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converts. A short time since the history of a young Manchester Jewess was given a brief account, but very instructive. In the number for April, is the following narrative of Henry Abrahams :
"" I, Henry Abrahams, once a Jew boy, but now by God's blessing come to know the grace of the Lord Jesus Christ,—ought not to forget to pray earnestly to him for grace. He said, “Suffer little children to come unto me, and forbid them not: for of such is the kingdom of God.” I know I am a sinner, but by praying to him, he may give me grace to find his holy ways, and bring me from darkness to his marvellous light. Therefore it is my duty to pray to him when I go to bed and when I rise ; for in my repose the Lord may take me out of this world; and then a poor helpless sinner as I should have been, I might have been cast into the fire that never is quenched, and there remain for ever. O that the Lord would put it into my heart not to forget to pray to him in my young days. I may by bad company be led to the vanities of this wicked world, and remain so till I die. Do Thou, Lord, keep me from those worldly actions; by seeking thee, I shall never seek them.'
“ His conduct was satisfactory during five years in the printing office in which he had been placed. He regularly attended Divine worship, and obtained credit as teacher in the Sundayschool. A cold fell on his lungs which he felt would end in his death. The Holy Spirit taught him to say, that but for the mercy of God in Christ Jesus he would have been cast into the fire that never is quenched.' And that the atonement and righteousness of a divine Redeemer were the only grounds of his hope of pard
and acceptance with God.'—This faith united him to Him through whom all spiritual blessings are freely bestowed and in whom they are eternally secured. From that faith arose his patience under severe sufferings, and resignation to God's will in the prospect of dissolution. He had earnestly desired, if he should recover, to devote his life to his Redeemer. He mentioned with peculiar animation, the love to his Saviour which made another young teacher very active in doing good, adding, “He is sickly as well as myself, and tells me it is probable he may be cut down in the morning of life; but he speaks of it with a happy smile, for he knows in whom he has believed, and gives himself entirely to his service by visiting and reading with the sick every leisure hour.' .“. Thus in lowliness of mind, Henry esteemed his friend better than himself. Grateful to Providence for placing him where the word of salvation had been made known to him, he said, two days before his death, 'I feel more thankful for this than for anything besides.' And deeply attentive was he when the whole counsel of God in the mystery of redemption was unfolded. Hence his satisfaction in the Scriptures, and devotion in prayer, and delight to hear of Christ. He partook with his widowed mother, long converted, and another believing Jew, of the most
comfortable sacrament of the body and blood of Christ, in remembrance of his meritorious cross and passion, whereby alone we obtain remission of sins and are made partakers of the kingdom of heaven.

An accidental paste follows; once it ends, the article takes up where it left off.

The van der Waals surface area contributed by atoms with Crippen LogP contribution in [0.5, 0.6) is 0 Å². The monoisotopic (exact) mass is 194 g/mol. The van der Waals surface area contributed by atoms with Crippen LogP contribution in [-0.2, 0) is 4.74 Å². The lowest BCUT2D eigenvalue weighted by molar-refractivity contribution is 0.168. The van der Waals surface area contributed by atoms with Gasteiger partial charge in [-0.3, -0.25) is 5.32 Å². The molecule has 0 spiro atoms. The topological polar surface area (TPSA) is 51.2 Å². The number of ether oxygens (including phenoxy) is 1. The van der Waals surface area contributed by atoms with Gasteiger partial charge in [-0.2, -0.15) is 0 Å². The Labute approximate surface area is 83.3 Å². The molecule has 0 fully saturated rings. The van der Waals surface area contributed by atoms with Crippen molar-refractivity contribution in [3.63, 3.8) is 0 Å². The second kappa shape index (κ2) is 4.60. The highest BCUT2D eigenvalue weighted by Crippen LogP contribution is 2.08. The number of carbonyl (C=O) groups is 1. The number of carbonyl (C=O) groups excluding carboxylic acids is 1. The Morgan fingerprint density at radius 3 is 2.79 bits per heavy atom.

6. The day before his death he said to his minister; ' I know I am dying, but I fear not to die, for I am one of the sheep of Jesus whom He will
not suffer to perish; I shall soon see him and be with him for ever.' He affectionately loved his parent, but calmly said,– Do not cry for me, mother ! for I am going to a better place.' With his expiring breath he whispered prayers for those whom he loved, and the last accents that died on his lips were, Lord Jesus! take
“ His minister, Rev. C. S. Hawtrey, added, Who can doubt but this youth was blessed with faithful Abraham ? Who that cried, “ Jesus ! thou Son of David ! have mercy on me!" when he ministered on earth, was ever sent away unrelieved ? He still saith, “ Him that cometh to me I will in no wise cast out.” “ This is the will of him that sent me, that he who seeth the Son and believeth on him may have everlasting life; and I will raise him up at the last day.” If our institution has been the instrument of thus saving one soul from death, who can sufficiently estimate its importance ? Let us not be weary in well-doing, but earnestly pray that every Jewish child committed to our care, may with Henry,“ once a Jew boy," be bound up with us in the bundle of life. Amen.""
THE PASSOVER. *
Ist Corinthians v. 7,8.
When Egypt felt the Lord's great might? * Written on reading the extract from “The Jew in this and other Lands," in the * Jewish Intelligence" for April, 1846.
Then shall the Christian's heart be cold .
Macintosh, Printer, Great New-street, London.
THE JEWISH ADVOCATE.
BIBLE HISTORY OF THE JEWS.
That gorgeous realm obeyed;
Deep in the dungeon laid.-
The prince I and the pale slave !
Rose wild above the grave.
They waited not for day ;
They hurried them away.
The hope-entombing river,
They quitted them for ever 1* And now the tenth and final plague was coming, and Moses said, Thus saith the Lord, “ About midnight will I go out into the midst of Egypt, and all the first-born in the land of Egypt shall die; and all the first-born of beasts. And there shall be a great cry throughout all the land of Egypt, such as there was none like it, nor shall be like it any more.”
• From “ the Hebrew,” by the Author of “ Historical Reveries."